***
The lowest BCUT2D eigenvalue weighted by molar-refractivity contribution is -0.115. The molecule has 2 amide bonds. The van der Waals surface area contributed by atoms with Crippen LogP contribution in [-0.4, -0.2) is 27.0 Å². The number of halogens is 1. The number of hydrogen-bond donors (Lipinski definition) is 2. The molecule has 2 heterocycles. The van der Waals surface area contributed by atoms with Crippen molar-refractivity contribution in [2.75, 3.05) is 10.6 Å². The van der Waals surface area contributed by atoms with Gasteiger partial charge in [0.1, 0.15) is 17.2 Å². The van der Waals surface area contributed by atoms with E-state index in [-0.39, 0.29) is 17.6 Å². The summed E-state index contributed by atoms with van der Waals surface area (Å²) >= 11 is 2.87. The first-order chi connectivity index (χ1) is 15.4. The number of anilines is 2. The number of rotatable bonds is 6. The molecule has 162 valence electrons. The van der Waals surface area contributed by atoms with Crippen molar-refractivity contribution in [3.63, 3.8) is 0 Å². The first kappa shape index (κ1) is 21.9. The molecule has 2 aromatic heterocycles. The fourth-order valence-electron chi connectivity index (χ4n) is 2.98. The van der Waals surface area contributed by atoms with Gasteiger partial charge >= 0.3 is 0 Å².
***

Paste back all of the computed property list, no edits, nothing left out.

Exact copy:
The lowest BCUT2D eigenvalue weighted by molar-refractivity contribution is -0.115. The molecule has 2 amide bonds. The van der Waals surface area contributed by atoms with Crippen LogP contribution in [-0.4, -0.2) is 27.0 Å². The number of halogens is 1. The number of hydrogen-bond donors (Lipinski definition) is 2. The molecule has 2 heterocycles. The van der Waals surface area contributed by atoms with Crippen molar-refractivity contribution in [2.75, 3.05) is 10.6 Å². The van der Waals surface area contributed by atoms with Gasteiger partial charge in [0.1, 0.15) is 17.2 Å². The van der Waals surface area contributed by atoms with E-state index in [-0.39, 0.29) is 17.6 Å². The summed E-state index contributed by atoms with van der Waals surface area (Å²) >= 11 is 2.87. The first-order chi connectivity index (χ1) is 15.4. The number of anilines is 2. The number of rotatable bonds is 6. The molecule has 162 valence electrons. The van der Waals surface area contributed by atoms with Crippen molar-refractivity contribution in [3.63, 3.8) is 0 Å². The first kappa shape index (κ1) is 21.9. The molecule has 2 aromatic heterocycles. The fourth-order valence-electron chi connectivity index (χ4n) is 2.98. The van der Waals surface area contributed by atoms with Gasteiger partial charge >= 0.3 is 0 Å².